The following Here’s Tom With The Weather brings a slower walk across the ear, the guitar of Roxanne adding to the narrative painting of lyrics and vocals whilst the touch of the keys add light kisses upon the brow of the song. It is a delightful melodic embrace which sets up the appearance of new single Some Kind of Creature perfectly. The song has an even stronger folk pop lilt to its warm tones than with the earlier songs as well as an open sinew to the vocals and its energy. The Hammond sounds paint an emotive atmosphere behind and around the striking vocals whilst like the first and despite the strong shadows which makes suggestions within words and shaded corners of the track, it has a vibrant and lively stroll to its heart.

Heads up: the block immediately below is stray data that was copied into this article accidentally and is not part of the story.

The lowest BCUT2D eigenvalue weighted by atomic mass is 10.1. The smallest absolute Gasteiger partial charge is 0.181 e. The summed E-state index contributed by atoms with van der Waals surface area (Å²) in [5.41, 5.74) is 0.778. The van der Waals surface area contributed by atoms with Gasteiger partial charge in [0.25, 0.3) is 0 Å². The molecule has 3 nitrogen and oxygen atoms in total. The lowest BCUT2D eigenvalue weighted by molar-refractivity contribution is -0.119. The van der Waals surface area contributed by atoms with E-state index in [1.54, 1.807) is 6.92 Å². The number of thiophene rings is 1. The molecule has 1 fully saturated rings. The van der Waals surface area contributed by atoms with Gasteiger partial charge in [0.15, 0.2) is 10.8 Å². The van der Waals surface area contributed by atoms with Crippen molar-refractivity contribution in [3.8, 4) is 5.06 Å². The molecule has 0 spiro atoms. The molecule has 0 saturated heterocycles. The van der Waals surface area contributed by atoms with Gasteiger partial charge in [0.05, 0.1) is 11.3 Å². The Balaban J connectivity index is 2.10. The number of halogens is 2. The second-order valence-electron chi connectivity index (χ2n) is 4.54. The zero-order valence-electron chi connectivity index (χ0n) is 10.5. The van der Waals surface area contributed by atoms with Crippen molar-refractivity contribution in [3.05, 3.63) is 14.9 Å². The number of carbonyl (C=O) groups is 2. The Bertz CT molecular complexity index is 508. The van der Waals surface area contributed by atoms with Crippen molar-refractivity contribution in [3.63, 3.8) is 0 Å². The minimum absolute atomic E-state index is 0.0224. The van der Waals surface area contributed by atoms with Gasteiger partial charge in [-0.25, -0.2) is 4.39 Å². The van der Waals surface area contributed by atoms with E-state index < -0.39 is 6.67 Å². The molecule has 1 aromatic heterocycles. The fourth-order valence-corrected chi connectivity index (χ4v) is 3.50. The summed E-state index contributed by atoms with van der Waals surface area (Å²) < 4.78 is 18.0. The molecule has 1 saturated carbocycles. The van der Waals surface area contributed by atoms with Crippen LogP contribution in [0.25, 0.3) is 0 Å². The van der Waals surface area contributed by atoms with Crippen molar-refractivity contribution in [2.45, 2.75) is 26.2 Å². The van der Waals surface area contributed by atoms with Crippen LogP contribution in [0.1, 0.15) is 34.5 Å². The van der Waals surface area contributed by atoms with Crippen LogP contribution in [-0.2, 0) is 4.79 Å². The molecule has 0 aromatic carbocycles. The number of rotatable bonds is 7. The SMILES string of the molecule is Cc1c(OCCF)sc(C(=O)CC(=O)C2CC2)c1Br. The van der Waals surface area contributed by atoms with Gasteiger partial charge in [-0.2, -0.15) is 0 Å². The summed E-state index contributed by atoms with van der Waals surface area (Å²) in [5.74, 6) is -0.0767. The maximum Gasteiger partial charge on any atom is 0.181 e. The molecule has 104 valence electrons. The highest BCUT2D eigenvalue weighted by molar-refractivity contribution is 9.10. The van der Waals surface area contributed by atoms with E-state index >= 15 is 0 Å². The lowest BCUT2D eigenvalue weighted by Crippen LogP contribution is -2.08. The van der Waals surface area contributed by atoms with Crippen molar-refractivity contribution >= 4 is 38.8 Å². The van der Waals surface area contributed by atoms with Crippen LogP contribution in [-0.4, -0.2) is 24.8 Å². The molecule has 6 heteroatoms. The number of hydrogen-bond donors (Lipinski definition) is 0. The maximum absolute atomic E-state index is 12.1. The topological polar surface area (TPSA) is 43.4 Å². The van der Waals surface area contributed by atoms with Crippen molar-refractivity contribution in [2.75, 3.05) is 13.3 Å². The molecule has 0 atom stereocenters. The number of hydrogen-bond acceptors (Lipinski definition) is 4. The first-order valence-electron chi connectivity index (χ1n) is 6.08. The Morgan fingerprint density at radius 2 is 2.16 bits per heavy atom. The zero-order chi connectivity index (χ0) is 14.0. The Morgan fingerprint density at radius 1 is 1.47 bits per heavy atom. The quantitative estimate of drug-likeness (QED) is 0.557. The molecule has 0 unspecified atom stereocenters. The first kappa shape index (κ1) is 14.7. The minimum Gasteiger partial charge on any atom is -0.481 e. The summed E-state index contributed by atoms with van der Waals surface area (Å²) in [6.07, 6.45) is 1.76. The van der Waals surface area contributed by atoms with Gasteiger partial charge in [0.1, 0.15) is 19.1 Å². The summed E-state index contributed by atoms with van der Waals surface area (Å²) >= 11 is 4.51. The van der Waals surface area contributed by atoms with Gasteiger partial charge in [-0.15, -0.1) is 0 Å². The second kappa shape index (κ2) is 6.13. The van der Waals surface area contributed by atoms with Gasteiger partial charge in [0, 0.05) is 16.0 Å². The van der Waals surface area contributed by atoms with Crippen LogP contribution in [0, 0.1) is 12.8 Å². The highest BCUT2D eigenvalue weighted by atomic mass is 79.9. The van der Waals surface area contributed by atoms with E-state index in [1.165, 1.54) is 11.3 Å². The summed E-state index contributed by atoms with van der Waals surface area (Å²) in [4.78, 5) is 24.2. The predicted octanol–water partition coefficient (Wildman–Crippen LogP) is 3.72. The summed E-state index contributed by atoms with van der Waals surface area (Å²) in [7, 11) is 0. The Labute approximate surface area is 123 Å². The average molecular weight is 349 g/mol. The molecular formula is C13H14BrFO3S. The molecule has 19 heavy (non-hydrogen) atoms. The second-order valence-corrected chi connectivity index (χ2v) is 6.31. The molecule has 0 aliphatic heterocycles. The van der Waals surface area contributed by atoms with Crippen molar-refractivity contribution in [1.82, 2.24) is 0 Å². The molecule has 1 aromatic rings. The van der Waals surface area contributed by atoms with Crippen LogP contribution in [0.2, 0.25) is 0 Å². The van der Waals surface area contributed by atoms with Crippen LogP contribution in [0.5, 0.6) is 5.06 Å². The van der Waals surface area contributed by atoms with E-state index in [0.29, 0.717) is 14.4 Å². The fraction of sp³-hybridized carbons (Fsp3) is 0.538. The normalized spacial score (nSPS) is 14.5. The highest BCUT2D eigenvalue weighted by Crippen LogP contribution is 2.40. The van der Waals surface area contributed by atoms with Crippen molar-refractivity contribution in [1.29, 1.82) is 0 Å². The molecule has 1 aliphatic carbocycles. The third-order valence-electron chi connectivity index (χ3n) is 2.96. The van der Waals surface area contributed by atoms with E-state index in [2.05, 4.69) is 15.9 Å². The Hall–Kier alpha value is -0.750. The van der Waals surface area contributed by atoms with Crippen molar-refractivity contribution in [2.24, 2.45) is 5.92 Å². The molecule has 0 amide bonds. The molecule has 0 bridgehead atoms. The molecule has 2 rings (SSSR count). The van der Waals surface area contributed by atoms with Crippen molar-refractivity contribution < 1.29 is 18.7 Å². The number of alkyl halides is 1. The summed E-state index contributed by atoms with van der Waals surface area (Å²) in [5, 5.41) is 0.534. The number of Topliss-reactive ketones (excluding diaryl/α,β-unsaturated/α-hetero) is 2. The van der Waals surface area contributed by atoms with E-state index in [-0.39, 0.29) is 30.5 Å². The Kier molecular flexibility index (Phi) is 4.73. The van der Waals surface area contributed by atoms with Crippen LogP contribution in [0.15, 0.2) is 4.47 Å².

The raw Empty Space with its slightly smothered but effective sheltered sound makes way for the excellent Red And White Blood Cells. With a core presence which can be described as The Pixies meets Patti Smith with Belly and the Young Marble Giants adding their unique flavours, the song has a magnetic electric guitar tease stroke niggle which across the song builds and excites itself into a sonic crescendo of energy and eagerness whilst vocally Roxanne is like the angel and devil on the shoulder of the track stroking mischief and beauty with equal clarity. It stands wide apart from the other songs in its individuality and shows even stronger width to the variety at play from the artist.